Last but never least, start moving. Exercising during pregnancy has innumerable benefits. Physical movement can have a big impact on your digestive system. Exercising and moving can help smoothen your digestion and help you manage IBS during pregnancy without too many medicines.
When pregnant, not many prefer over-the-counter medications. Many women want to avoid as many medicines as possible. Majority of the pregnant women resort to home remedies for any ailments during pregnancy. As IBS is related to your food intake and how your body responds to it, you can try the following home remedies
While digestive issues are quite common in pregnancy, IBS in pregnancy is a little more serious. Some complications you may experience due to IBS during your pregnancy are
If you have IBS during pregnancy, you cannot dismiss your symptoms casually. You need to visit a doctor if you notice or experience the following
IBS in pregnancy can be harmless but can get serious very quickly if left unchecked. If you are suffering from IBS in pregnancy, keep a close watch on your health and symptoms, to take necessary steps without any delay. With timely remedies and alterations in the diet, IBS in pregnancy can be managed.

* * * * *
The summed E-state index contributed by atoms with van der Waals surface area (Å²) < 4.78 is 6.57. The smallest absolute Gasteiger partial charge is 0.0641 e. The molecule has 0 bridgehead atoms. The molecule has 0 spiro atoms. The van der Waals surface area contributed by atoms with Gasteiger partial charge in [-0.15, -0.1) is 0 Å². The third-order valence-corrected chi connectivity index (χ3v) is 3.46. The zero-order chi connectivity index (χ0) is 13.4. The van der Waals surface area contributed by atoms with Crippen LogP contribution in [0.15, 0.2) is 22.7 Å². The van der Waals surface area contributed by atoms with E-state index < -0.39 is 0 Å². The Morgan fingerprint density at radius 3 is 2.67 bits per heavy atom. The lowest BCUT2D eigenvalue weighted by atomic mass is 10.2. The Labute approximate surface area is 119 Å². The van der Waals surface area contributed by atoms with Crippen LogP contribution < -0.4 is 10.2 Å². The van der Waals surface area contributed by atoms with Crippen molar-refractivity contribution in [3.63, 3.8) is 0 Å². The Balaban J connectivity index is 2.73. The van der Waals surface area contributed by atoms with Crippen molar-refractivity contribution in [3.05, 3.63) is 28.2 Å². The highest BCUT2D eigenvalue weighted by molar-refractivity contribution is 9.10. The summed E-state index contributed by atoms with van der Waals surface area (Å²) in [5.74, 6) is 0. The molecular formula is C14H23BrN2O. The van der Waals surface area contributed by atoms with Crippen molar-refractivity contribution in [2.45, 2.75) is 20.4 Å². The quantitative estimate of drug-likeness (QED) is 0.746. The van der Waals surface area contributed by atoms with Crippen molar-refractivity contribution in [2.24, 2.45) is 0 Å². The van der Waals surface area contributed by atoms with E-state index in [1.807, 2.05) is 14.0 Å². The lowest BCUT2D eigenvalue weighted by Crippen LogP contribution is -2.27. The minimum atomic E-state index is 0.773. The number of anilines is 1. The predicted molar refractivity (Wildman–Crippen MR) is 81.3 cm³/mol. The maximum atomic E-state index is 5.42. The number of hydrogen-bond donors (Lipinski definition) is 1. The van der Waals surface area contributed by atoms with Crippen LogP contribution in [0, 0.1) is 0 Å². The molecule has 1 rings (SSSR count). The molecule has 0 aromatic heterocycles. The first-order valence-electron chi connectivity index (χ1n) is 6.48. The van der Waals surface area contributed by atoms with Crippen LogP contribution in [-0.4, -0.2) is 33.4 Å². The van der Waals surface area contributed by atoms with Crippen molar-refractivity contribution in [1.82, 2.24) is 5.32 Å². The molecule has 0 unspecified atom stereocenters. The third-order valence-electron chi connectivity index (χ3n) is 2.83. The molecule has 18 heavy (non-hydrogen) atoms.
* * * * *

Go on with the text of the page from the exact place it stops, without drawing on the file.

Frequent episodes of diarrhea or following extreme diet restrictions can affect the nutrition reaching your baby. This in turn can affect the growth and development of the baby.
Diarrhea is a common symptom and effect of IBS. If you do not manage severe diarrhea in time, it can lead to dehydration, and muscle weakness, which in turn can affect your pregnancy and even lead to preterm labor or miscarriage.
Read Also: Diarrhea During Pregnancy
Suma is a passionate content writer with a strong keenness to understand the miracle of pregnancy, birth, and parenting. Suma has successfully transitioned into a full-time content writer and a key contributor at Being The Parent. She leverages on her experimental background in chemistry and experience in writing to come up with well-researched content that helps parents struggling to deal with various medical conditions of their children.Read more.